Last year, Renegade Game Studios released three TTRPGs. Each of them were based around three different beloved properties: Power Rangers, GI Joe, and Transformers. In addition, each TTRPG was created using the studio's Essence20 system. Because of this, the imagination of players and Game Masters went wild. Since everything used the same rules, this meant these worlds can crossover. The Essence20 Field Guide to Action & Adventure not only provides resources for these epic crossovers, but some must-have tools for Game Masters.
What is the Essence20 Field Guide to Action & Adventure?
The Essence20 Field Guide to Action & Adventure is a 283-page Essence20 sourcebook. Two of the book's chapters provides brand new player options, including rules on mixing and matching elements from different Essence20 RPGs.
The book also provides extensive resources for Essence20 Game Masters. Four of the book's chapters include rules on setting up a crossover campaign, as well as how to create unique scenes, challenges, and threats. Finally, the book contains a prewritten crossover adventure.
What new player options are in the Essence20 Field Guide to Action & Adventure?
Understandably, the rules for crossovers takes up most of the new rules in the Essence20 Field Guide to Action & Adventure. The first section explains how various Origins, Influences, and Perks can be used interchangeably. The book does a great job illustrating the different franchises are more alike than at first glance. Multiple examples are given of characters that can be represented with different elements. Snake Eyes can have the Tragic Origin from Power Rangers due to his backstory. A non-cybertronian character can take the Former Senator influence from Transformers and just remove all references to Cybertron in the flavor text. The list goes on.
As for what Perks can be used in crossovers, they are broken up into three groups. Universal Perks can be used interchangeably with no trouble (Acute Sense, Fast, Nose For Trouble, etc.). Adaptable Perks can be used but the GM will need to explain the flavor or adjust some of the benefits. A Power Ranger taking Cross-Training from GI Joe is doable, but the GM would have to work out how and why the PC gained those benefits. Finally, there are Setting Specific Perks which can only be taken by characters tied to a specific group and setting. These Perks can only be applied to a character within that setting. For example, if a GM wants to run a straightforward GI Joe campaign, PCs with vehicle alt-modes would clash with the tone.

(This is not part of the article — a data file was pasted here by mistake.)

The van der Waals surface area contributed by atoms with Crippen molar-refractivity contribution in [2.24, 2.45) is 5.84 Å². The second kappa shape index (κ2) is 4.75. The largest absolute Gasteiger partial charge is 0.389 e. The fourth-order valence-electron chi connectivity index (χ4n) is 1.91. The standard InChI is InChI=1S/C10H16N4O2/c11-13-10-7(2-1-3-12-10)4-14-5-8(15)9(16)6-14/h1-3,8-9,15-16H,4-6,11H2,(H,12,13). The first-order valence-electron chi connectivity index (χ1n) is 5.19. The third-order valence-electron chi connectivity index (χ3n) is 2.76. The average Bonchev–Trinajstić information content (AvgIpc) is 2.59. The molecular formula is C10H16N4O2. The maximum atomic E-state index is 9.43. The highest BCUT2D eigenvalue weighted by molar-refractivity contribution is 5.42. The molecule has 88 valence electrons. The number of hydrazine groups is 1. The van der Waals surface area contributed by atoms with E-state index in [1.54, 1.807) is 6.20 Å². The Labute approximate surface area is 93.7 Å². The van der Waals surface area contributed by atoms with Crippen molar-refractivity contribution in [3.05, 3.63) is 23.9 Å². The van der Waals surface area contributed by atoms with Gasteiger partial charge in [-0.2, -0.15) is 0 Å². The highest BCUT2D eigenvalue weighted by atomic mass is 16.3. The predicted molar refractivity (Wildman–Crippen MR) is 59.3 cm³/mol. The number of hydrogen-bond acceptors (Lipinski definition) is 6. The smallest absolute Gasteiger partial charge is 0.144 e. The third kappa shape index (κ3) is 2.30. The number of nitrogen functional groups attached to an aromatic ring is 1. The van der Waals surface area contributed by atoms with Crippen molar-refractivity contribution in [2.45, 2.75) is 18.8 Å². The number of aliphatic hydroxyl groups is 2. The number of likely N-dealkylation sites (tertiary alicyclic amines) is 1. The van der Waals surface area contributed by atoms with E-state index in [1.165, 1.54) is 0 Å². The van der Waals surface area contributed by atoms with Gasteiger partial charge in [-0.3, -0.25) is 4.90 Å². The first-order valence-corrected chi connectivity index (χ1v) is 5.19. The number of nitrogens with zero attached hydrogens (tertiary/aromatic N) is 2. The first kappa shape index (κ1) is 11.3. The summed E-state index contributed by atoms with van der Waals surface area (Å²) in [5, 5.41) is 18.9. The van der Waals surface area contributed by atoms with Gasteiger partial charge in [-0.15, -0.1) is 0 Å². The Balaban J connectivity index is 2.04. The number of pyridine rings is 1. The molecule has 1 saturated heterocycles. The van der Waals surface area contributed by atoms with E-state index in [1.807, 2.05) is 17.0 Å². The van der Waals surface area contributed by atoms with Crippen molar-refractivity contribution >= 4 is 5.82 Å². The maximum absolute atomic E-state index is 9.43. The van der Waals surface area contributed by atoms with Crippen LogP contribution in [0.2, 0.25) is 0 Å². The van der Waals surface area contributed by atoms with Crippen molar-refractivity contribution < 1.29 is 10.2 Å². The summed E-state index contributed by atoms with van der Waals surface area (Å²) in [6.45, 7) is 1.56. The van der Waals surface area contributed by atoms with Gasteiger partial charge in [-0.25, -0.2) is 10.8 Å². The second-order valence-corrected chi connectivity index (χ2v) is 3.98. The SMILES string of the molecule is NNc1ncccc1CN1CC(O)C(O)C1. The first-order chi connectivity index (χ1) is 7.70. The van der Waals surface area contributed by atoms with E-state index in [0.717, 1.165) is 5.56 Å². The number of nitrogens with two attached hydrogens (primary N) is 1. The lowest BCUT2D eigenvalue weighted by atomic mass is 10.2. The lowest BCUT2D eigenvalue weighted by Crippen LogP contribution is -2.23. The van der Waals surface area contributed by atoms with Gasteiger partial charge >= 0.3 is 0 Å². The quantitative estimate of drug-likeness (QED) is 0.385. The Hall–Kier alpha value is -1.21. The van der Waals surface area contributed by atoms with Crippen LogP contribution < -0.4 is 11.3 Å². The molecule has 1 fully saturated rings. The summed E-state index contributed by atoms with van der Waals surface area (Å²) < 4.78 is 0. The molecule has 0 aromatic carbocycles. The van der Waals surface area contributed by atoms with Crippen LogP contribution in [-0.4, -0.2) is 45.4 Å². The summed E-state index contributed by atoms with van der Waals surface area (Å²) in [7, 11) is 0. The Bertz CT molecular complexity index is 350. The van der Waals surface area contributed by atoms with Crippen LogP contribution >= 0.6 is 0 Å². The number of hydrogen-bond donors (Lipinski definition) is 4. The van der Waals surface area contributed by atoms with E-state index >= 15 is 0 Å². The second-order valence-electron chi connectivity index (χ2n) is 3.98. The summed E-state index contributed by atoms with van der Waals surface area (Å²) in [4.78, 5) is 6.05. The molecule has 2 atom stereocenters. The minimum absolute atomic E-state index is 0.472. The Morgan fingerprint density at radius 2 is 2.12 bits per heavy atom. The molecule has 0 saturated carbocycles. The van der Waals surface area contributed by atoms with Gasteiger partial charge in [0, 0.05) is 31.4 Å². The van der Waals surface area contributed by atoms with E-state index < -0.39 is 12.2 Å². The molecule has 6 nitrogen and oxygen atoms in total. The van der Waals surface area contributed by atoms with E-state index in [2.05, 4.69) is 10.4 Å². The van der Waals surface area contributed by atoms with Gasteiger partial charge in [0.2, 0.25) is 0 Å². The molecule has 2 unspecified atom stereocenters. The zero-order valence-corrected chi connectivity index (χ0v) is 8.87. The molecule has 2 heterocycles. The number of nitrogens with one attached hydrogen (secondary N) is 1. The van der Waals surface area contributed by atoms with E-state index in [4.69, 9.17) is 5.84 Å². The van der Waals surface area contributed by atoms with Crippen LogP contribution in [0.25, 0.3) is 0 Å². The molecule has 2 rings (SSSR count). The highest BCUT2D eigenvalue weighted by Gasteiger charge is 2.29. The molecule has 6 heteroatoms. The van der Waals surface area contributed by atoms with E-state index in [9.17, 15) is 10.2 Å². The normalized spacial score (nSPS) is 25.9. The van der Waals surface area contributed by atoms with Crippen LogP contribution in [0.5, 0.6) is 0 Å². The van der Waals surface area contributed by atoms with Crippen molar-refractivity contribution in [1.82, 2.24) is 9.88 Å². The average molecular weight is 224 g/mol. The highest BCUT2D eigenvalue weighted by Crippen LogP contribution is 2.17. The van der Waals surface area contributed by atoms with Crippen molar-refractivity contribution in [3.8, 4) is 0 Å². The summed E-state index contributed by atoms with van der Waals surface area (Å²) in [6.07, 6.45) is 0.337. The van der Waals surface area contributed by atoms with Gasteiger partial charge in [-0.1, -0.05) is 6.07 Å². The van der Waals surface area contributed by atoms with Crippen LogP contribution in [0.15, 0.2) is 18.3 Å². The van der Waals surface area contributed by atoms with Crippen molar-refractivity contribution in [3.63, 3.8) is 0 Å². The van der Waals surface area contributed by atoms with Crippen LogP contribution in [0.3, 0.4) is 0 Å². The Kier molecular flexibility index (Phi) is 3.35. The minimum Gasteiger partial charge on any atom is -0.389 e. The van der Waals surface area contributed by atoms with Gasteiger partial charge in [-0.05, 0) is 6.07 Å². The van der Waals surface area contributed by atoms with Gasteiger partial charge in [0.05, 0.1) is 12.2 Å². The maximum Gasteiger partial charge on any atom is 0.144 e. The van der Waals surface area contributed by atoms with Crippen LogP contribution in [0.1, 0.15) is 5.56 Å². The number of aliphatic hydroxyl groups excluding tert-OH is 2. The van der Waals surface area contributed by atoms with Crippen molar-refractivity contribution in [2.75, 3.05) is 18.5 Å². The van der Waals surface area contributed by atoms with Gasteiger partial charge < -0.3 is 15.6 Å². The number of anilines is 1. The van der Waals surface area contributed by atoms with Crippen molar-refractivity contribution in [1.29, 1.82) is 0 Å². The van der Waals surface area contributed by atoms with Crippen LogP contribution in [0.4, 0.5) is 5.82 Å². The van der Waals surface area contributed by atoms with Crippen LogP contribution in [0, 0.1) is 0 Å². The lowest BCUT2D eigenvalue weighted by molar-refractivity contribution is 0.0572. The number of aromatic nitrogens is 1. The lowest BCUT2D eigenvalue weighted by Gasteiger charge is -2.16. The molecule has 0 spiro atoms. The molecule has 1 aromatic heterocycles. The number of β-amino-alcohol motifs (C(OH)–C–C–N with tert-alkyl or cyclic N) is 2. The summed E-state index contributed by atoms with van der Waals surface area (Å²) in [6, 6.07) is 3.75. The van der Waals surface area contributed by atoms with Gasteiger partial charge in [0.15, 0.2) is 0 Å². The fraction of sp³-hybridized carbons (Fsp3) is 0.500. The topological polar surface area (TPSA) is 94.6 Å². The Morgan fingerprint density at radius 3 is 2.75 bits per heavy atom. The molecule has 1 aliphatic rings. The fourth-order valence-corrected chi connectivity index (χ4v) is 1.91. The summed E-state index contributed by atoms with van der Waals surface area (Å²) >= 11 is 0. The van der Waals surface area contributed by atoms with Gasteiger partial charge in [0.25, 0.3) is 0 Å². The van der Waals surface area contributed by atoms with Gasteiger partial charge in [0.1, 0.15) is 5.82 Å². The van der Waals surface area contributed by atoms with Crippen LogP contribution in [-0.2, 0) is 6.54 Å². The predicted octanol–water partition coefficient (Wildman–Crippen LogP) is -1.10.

The most complex of these crossover PC rules lies with mixing and matching Roles. Roles are the closest thing to character classes Essence20 has, and all of them draw heavily from their respective source material. As such combining the benefits of different Roles can be exciting for a crossover campaign, but can be difficult to implement. The Essence20 Field Guide to Action & Adventure has rules for crossover Roles, and breaks it down in an extensive step-by-step process.
Part of this process involves removing or adding Faction Perks. Faction Perks are abilities given to PCs at level 1 and are greatly tied to their faction. For example, Power Rangers' Faction Perks are the ability to morph, have power weapons, and summon Zords. This is done so you can potentially make a character with the benefits of a Role from one setting, but still have it work in another.
A great personal example was a custom character I made for a Power Rangers campaign. I wanted to make someone that had some military background while still having him fit the tone of the campaign. So, after consulting with the GM, I took the Vanguard Role from GI Joe then consulted this book on how to adapt him to a Power Rangers campaign. The result was a unique Power Ranger PC that had the benefits of a Joe, but could still morph, shoot lasers, and help form a megazord. It's a great system, one that can easily support future RPGs and supplements.